Death Race (2008, USA)
I don’t know what possessed me to watch this movie. Made in 2008, it is set years into the future (2012), at a time when the US economy has collapsed, all prisons are run for profit and cage fights in prison have become so passé that they are no longer guaranteed to make money. With just a handful of days to go in 2012, I may well have been curious to see just what advances in correctional management I had missed.
The film revolves around Jensen Ames (Jason Statham). He has had quite a bad day. The steelmill where he works closes, the Police are called in to quell a riot amongst the workers that isn’t happening, and after he gets home to the wife he adores, she is killed by a masked intruder and he is then framed for her murder. And he has no time to work on his abs.
Six months later he finds himself at the Terminal Island Penitentiary, presided over by Warden Hennessey (Joan Allen). Hennessey knows of his background as a race driver and ‘invites’ him to take part in a death race – where selected prisoners drive heavily armed and heavily armoured cars, and try to (a) kill each other, and (b) win the race – in front of a massive audience of TV subscribers. It is of course heartening to know that even in times of economic disaster, between 40 and 70 million viewers will part with good money to watch convicted criminals kill each other. Hennessey asks Ames to replace the popular Frankenstein, a four-time winner who has died of injuries sustained in his last race. As ‘Frank’ wore a mask, Hennessey figures that no-one will notice the difference… and as she has guaranteed the release of any prisoner who wins five times, Ames has only to win the three-day event once to secure his freedom. He agrees.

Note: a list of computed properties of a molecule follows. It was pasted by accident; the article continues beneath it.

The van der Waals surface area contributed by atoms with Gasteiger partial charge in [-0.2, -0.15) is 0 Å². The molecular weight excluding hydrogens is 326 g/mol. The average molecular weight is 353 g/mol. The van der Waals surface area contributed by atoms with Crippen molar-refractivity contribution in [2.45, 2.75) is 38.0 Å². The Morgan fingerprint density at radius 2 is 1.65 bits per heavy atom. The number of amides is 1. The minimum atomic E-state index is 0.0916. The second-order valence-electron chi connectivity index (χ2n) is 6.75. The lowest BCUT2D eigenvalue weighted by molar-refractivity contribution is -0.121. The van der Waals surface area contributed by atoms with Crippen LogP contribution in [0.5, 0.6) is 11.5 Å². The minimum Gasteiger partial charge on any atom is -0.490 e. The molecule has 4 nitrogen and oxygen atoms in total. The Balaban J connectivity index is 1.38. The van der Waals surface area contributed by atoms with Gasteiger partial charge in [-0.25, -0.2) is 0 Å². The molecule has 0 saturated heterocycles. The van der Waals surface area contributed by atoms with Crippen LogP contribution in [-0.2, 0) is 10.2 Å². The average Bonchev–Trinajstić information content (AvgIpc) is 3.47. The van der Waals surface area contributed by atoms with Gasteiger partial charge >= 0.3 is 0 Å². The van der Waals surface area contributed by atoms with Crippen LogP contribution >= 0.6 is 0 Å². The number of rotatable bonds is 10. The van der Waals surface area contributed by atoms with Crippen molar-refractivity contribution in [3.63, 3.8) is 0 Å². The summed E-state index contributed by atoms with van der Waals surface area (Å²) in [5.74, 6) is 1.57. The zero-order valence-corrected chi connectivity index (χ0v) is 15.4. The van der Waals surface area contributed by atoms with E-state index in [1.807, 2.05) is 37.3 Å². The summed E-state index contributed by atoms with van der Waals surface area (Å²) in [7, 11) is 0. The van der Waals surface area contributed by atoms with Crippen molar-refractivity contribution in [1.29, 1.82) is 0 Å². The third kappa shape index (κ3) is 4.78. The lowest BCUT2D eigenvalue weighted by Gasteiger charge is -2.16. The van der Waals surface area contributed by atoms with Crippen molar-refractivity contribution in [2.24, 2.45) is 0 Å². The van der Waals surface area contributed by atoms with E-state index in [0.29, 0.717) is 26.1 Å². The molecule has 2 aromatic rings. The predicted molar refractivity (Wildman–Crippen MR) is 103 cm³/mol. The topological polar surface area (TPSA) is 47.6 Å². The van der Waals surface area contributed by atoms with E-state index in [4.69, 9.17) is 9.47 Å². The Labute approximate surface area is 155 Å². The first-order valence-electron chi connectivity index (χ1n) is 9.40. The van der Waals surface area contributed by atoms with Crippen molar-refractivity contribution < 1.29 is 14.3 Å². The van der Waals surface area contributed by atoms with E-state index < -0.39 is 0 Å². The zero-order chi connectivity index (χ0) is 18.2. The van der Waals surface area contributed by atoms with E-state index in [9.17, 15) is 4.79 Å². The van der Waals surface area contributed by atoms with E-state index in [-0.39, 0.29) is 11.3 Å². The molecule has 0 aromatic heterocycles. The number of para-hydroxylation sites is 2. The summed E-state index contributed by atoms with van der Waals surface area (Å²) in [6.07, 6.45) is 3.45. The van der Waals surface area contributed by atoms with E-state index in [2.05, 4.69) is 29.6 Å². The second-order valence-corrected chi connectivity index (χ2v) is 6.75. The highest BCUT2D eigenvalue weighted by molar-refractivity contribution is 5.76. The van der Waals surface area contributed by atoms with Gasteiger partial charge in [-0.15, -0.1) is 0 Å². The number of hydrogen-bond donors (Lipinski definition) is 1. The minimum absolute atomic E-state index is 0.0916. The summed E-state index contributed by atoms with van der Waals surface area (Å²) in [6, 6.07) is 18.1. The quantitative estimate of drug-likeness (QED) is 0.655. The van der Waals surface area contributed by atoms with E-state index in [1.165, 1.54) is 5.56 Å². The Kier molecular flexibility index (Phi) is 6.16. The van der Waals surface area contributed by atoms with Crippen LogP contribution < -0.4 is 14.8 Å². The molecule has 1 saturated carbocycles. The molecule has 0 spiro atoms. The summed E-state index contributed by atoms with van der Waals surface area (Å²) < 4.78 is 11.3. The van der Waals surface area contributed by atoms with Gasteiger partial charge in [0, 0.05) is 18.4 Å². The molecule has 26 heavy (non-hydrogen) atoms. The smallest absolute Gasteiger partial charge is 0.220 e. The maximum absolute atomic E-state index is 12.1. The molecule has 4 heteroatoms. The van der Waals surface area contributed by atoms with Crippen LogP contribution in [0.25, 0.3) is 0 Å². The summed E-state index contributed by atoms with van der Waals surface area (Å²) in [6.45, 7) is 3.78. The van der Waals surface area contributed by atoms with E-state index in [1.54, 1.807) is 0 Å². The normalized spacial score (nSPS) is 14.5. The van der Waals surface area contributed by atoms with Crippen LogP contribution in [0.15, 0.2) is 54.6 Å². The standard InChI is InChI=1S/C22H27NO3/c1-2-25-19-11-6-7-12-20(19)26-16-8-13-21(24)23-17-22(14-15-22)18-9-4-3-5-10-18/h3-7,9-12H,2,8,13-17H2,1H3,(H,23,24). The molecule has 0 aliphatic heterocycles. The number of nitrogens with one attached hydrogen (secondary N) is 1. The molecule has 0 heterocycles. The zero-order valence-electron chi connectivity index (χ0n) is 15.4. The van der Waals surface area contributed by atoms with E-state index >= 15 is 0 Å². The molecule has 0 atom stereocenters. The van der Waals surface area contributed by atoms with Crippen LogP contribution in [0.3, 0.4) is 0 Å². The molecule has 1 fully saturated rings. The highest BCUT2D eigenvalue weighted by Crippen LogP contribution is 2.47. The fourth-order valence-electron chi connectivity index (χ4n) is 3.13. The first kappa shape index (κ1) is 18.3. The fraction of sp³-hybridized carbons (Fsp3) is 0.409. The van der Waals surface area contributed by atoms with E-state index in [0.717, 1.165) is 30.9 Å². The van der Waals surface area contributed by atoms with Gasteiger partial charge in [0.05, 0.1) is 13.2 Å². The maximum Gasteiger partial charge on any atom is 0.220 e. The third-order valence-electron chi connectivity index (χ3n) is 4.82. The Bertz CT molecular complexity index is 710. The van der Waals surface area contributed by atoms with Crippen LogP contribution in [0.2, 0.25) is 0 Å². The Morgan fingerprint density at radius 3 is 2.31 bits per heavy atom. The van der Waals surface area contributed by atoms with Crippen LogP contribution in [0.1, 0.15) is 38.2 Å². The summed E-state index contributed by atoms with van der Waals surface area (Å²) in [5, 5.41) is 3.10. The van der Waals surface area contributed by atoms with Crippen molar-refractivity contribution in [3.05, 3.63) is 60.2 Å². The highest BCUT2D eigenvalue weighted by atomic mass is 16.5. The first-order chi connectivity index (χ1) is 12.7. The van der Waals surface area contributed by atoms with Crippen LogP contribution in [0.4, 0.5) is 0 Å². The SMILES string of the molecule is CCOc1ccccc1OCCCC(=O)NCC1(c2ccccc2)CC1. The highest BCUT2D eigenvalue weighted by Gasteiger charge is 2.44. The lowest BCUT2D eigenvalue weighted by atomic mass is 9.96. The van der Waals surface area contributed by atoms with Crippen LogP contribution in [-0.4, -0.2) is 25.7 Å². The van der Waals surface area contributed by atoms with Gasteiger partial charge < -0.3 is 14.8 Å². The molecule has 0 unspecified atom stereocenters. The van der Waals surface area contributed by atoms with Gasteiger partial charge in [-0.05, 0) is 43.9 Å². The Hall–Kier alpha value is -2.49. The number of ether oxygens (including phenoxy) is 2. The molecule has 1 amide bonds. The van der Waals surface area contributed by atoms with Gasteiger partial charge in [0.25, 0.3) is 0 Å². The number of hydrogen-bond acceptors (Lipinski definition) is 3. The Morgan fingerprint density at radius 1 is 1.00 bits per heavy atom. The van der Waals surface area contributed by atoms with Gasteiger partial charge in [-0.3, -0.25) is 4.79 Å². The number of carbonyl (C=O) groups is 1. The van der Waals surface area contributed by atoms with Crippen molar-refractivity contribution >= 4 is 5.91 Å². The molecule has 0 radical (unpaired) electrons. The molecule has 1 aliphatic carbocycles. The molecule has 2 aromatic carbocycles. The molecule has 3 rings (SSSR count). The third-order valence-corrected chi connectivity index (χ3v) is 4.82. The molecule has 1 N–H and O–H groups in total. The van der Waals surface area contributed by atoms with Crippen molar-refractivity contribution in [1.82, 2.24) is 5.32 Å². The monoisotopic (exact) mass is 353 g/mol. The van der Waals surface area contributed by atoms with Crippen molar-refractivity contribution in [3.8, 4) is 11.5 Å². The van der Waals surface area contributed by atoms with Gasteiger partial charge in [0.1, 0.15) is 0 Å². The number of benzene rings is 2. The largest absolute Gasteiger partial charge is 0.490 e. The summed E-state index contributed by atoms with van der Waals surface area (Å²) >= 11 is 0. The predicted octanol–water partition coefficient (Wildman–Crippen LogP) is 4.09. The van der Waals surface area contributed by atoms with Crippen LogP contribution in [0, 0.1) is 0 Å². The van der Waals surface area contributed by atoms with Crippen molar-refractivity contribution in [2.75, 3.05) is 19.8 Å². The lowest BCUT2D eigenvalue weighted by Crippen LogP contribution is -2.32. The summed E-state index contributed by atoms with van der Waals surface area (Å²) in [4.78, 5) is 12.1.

He is introduced to his support team and, at the last moment, his navigator – a beautiful female prisoner, Case (Natalie Matinez), who once sat alongside the old Frank. Ames soon works out that he has been specially recruited by Hennessey, and that another driver, Pachenko, killed his wife – obviously acting on Hennessey’s orders. This knowledge doesn’t seem to make him any happier. He restrains himself from killing the Warden because he wants to get out to be reunited with his baby daughter, but he soon also realises that it’s not in the Warden’s interests to let any prisoner win five times.
The races are really no-holds-barred. There are two elimination rounds, in every sense of those words. Gunfights, napalm fights, unfair handicapping, explosions, sabotage, huge crashes… but there is no tension as one kinda knows that Ames is going to make it to the last two. When he conspires with the other driver, Machine Gun Joe, to both beat the system and escape in the final race, there is similarly no tension as the conclusion is kinda foregone.
My dislike of action flicks is well documented, but this one is perhaps better than most. And it features some good (albeit brief) old-fashioned prison scenes to supplement the fantasy car races: a tense confrontation in the mess room, a traditional walk-through the exercise yard, a very nasty Warden and an equally nasty sidekick, and enough heavily-tattooed extras to give it some prison cred. Plus some really interesting, innovative ideas about how to generate an income in these times of dwindling resources.
Posted on December 24th, 2012 at 4:17 pm. Updated on December 24th, 2012 at 4:18 pm.
#365 in the Top 500